A book eating rat becomes literate and devours classics while holing up in a bookstore. The rat observes humans from afar, and seems to love them despite their foibles. A depressed and drunken science fiction writer gives the rat some moments of happiness and love. All the while, Boston gentrifies.
Should you read it? Yes, if you want to read one of the bloggers' buzz favourite ficiton, or if you like rat tales.
Tuesday, June 26, 2007
And an excerpt from the article, Manifold Destiny, from an August 2006 New Yorker, I most likely picked it up from some library magazine giveaway stack, as I am wont to do:
Mikhail Gromov, the Russian geometer, said that he understood Perelman’s logic: “To do great work, you have to have a pure mind. You can think only about the mathematics. Everything else is human weakness. Accepting prizes is showing weakness.” Others might view Perelman’s refusal to accept a Fields as arrogant, Gromov said, but his principles are admirable. “The ideal scientist does science and cares about nothing else,” he said. “He wants to live this ideal. Now, I don’t think he really lives on this ideal plane. But he wants to.”
Friday, June 22, 2007
Wednesday, June 20, 2007
I'm still on the side of atheism anyway.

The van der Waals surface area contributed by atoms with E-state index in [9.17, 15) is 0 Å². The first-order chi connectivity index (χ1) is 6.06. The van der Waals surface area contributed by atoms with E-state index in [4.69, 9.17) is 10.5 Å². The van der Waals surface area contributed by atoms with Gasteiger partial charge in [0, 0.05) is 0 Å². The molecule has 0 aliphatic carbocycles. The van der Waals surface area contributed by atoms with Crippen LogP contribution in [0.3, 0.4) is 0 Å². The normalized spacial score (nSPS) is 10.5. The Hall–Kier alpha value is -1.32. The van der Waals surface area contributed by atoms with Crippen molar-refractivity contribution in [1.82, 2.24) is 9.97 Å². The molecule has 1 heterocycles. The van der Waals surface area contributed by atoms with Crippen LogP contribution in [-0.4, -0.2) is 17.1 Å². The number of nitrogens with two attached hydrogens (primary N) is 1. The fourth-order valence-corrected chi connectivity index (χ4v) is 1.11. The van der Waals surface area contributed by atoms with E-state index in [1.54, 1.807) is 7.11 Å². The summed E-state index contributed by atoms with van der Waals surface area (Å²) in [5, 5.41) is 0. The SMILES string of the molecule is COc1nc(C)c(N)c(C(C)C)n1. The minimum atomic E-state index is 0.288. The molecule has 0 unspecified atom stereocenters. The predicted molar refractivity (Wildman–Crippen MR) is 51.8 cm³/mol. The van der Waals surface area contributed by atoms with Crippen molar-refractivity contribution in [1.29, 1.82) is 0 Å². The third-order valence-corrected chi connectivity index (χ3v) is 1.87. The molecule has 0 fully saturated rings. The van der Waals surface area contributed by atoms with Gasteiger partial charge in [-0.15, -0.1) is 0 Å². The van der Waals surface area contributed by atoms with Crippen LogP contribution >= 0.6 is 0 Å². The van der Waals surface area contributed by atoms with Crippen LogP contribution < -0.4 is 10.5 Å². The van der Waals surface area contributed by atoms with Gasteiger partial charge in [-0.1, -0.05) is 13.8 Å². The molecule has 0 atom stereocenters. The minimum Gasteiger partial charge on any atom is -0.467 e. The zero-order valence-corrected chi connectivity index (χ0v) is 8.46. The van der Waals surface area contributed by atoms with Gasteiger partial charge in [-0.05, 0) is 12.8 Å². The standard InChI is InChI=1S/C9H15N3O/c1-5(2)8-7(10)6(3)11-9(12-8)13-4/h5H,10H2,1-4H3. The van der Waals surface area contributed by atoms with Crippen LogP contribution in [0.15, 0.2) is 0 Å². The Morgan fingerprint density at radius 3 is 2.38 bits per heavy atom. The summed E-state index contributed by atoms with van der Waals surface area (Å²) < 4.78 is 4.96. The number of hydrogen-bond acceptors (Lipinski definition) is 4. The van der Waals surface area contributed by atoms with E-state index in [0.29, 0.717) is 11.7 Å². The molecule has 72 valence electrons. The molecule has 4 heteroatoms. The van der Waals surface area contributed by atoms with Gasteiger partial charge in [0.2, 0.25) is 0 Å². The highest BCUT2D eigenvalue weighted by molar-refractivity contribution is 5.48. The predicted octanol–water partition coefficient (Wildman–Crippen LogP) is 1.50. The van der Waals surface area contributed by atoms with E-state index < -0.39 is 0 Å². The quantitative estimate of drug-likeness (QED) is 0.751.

from the article:
Blaise Pascal wrote that "men never do evil so completely and cheerfully as when they do it from religious conviction." Napoleon thought religion "keeps the poor from murdering the rich." Freud regarded religions as "mass delusions."
Konner's choices also remind us that Bible-bashing is next to godliness among atheists. Issac Asimov viewed the Bible as "the most potent force for atheism ever conceived." Paine described it as "a book of lies and contradictions," "the work of a demon" more than "the word of God," and denounced its "obscene stories, the voluptuous debaucheries . . . the unrelenting vindictiveness."
Voltaire shared Paine's disapproval, defining the Bible as "what fools have written, what imbeciles command, what rogues teach." Leading 19th-century American atheist Robert Ingersoll castigated it for presenting a God who upholds slavery, commands soldiers to kill women and babies, supports polygamy, persecutes people for their opinions, and punishes unbelievers forever.
I know one thing, no matter how dressed up I am, I do not ever want to go to a wedding, or have one!
About a dozen years ago, an old friend of mine was told by his daughter that she was going to get married. This suited him fine, but he balked at pouring untold thousands of dollars down the drain of a full-dress wedding. "I'll tell you what," he said to her. "I'll give you a choice: You can have a wedding, or you can have $30,000 to help you get started on your new life." Without a moment's hesitation, she astonished him -- and me, too, when he told me the story -- by replying, "I'll take the wedding."
Tuesday, June 19, 2007